When the Court reviewed the government's May 29, 1979 mootness memorandum which confirmed the factual recitations stated in AMPI's response; affirmatively stated that the government had achieved the goal it sought in instituting this case; and joined AMPI in its request that the contempt petition be dismissed as moot, this case was ripe for an order of dismissal.

Such an order was not entered at that time, however, because the Court had been advised by a letter from Vanguard's counsel on May 7, 1979 that Vanguard read subsection H of Part II of the Supplemental Order as providing a vehicle for an "aggrieved person [who] believes any action taken by the Department is not appropriate, [to] advise the Court and suggest to the Court that further independent action be taken by the Court." See Exhibit E attached to the government's May 29, 1979 mootness memorandum.

 
*679 (b) Purpose of Part II of Supplemental Order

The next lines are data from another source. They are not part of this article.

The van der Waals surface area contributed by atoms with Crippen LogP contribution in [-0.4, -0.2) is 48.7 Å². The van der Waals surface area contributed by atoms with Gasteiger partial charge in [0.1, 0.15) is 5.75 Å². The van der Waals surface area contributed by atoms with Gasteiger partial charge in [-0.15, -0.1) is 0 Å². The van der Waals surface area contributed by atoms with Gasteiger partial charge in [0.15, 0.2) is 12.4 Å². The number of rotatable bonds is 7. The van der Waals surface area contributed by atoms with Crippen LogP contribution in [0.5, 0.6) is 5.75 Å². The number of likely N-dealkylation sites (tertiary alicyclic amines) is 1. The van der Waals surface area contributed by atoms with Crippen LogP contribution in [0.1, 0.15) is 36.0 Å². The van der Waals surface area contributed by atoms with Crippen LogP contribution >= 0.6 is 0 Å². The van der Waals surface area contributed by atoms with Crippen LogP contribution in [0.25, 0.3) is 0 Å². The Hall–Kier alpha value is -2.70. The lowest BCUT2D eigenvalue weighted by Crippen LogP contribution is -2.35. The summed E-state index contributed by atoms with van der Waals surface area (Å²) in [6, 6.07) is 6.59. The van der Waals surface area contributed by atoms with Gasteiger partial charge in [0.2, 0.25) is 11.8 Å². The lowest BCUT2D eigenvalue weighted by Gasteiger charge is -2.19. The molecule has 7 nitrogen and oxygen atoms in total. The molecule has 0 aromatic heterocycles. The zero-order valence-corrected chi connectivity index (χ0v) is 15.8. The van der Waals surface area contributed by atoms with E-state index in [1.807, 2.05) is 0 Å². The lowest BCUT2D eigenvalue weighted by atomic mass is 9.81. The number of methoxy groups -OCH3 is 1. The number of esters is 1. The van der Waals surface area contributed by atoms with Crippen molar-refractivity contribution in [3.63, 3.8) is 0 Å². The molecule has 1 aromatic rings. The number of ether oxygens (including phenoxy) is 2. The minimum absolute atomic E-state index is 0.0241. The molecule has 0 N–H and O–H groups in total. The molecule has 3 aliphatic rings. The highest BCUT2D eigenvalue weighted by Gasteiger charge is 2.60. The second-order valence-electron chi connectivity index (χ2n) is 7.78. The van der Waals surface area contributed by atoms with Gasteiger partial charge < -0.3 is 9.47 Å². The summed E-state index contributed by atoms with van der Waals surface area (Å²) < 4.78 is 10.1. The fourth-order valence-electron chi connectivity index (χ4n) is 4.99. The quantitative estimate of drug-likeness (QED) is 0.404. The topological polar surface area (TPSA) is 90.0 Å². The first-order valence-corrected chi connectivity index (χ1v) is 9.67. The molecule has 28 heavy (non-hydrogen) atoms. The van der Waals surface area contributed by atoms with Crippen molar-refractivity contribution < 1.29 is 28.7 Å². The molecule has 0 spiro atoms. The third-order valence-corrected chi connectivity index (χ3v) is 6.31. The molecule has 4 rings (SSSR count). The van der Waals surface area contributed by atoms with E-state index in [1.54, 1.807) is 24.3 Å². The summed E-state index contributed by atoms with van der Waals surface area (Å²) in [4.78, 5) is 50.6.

Part II of the Supplemental Order was designed to provide procedures to cover the situation in which the United States had refused a request of an allegedly aggrieved person and had not sought enforcement of the Final Judgment. Part II was not promulgated to establish some sort of ad hoc procedure for this Court to exercise appellate review over the Antitrust Division's appropriate exercise of discretion in regard to the termination of contempt proceedings which it might institute to enforce the Final Judgment. Subsection A of Part II required that an allegedly aggrieved person take a number of detailed procedural steps "before making or filing any application for this Court to exercise its independent power and jurisdiction to enforce the Final Judgment on its own motion." Subsection C of Part II provided that an allegedly aggrieved person prepare and submit to the Antitrust Division "a copy of a petition of enforcement which the allegedly aggrieved person believes should be filed by the United States."